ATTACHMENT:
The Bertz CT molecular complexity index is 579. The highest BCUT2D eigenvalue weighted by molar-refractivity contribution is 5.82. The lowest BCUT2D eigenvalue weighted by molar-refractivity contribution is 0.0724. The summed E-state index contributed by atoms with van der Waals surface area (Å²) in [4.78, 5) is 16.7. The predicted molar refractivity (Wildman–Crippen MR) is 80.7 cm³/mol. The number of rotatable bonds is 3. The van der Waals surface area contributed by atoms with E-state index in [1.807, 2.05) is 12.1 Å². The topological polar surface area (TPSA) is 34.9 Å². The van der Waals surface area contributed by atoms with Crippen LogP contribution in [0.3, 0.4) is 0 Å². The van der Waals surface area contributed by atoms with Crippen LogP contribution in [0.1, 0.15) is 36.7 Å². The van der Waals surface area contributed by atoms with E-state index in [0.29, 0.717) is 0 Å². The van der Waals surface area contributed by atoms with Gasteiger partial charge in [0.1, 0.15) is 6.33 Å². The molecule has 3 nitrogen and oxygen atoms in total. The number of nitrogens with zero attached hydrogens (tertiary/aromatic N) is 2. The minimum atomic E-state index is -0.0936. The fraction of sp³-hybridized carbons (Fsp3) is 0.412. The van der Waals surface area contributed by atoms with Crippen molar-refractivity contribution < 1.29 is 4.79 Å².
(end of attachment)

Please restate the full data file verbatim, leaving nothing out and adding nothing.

The Bertz CT molecular complexity index is 579. The highest BCUT2D eigenvalue weighted by molar-refractivity contribution is 5.82. The lowest BCUT2D eigenvalue weighted by molar-refractivity contribution is 0.0724. The summed E-state index contributed by atoms with van der Waals surface area (Å²) in [4.78, 5) is 16.7. The predicted molar refractivity (Wildman–Crippen MR) is 80.7 cm³/mol. The number of rotatable bonds is 3. The van der Waals surface area contributed by atoms with E-state index in [1.807, 2.05) is 12.1 Å². The topological polar surface area (TPSA) is 34.9 Å². The van der Waals surface area contributed by atoms with Crippen LogP contribution in [0.3, 0.4) is 0 Å². The van der Waals surface area contributed by atoms with Crippen LogP contribution in [0.1, 0.15) is 36.7 Å². The van der Waals surface area contributed by atoms with E-state index in [0.29, 0.717) is 0 Å². The van der Waals surface area contributed by atoms with Gasteiger partial charge in [0.1, 0.15) is 6.33 Å². The molecule has 3 nitrogen and oxygen atoms in total. The number of nitrogens with zero attached hydrogens (tertiary/aromatic N) is 2. The minimum atomic E-state index is -0.0936. The fraction of sp³-hybridized carbons (Fsp3) is 0.412. The van der Waals surface area contributed by atoms with Crippen molar-refractivity contribution < 1.29 is 4.79 Å².